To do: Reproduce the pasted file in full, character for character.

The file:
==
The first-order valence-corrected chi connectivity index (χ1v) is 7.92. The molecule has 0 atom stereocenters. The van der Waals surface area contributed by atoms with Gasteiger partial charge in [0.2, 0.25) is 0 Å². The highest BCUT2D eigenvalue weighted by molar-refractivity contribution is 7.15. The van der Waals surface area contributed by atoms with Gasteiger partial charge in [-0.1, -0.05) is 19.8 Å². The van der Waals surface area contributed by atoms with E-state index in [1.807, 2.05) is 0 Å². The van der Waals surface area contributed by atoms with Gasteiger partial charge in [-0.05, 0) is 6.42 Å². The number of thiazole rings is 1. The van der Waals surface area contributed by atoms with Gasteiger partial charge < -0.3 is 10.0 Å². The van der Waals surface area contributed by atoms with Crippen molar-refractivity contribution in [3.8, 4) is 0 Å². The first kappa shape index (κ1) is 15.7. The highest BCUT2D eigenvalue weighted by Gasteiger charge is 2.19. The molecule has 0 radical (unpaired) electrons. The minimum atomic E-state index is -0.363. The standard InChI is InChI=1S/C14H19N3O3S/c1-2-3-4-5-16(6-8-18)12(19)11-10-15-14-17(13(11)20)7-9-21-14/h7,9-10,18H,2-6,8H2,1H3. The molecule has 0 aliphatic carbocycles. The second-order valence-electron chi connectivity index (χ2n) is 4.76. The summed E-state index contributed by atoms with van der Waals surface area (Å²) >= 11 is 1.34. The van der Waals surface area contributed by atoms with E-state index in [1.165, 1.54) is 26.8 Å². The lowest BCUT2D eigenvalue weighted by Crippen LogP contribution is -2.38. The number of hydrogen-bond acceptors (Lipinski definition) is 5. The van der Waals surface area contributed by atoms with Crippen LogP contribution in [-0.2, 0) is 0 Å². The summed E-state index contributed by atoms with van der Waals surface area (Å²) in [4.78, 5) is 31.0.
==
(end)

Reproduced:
The first-order valence-corrected chi connectivity index (χ1v) is 7.92. The molecule has 0 atom stereocenters. The van der Waals surface area contributed by atoms with Gasteiger partial charge in [0.2, 0.25) is 0 Å². The highest BCUT2D eigenvalue weighted by molar-refractivity contribution is 7.15. The van der Waals surface area contributed by atoms with Gasteiger partial charge in [-0.1, -0.05) is 19.8 Å². The van der Waals surface area contributed by atoms with E-state index in [1.807, 2.05) is 0 Å². The van der Waals surface area contributed by atoms with Gasteiger partial charge in [-0.05, 0) is 6.42 Å². The number of thiazole rings is 1. The van der Waals surface area contributed by atoms with Gasteiger partial charge < -0.3 is 10.0 Å². The van der Waals surface area contributed by atoms with Crippen molar-refractivity contribution in [3.8, 4) is 0 Å². The first kappa shape index (κ1) is 15.7. The highest BCUT2D eigenvalue weighted by Gasteiger charge is 2.19. The molecule has 0 radical (unpaired) electrons. The minimum atomic E-state index is -0.363. The standard InChI is InChI=1S/C14H19N3O3S/c1-2-3-4-5-16(6-8-18)12(19)11-10-15-14-17(13(11)20)7-9-21-14/h7,9-10,18H,2-6,8H2,1H3. The molecule has 0 aliphatic carbocycles. The second-order valence-electron chi connectivity index (χ2n) is 4.76. The summed E-state index contributed by atoms with van der Waals surface area (Å²) >= 11 is 1.34. The van der Waals surface area contributed by atoms with E-state index in [1.165, 1.54) is 26.8 Å². The lowest BCUT2D eigenvalue weighted by Crippen LogP contribution is -2.38. The number of hydrogen-bond acceptors (Lipinski definition) is 5. The van der Waals surface area contributed by atoms with Crippen LogP contribution in [-0.2, 0) is 0 Å². The summed E-state index contributed by atoms with van der Waals surface area (Å²) in [4.78, 5) is 31.0.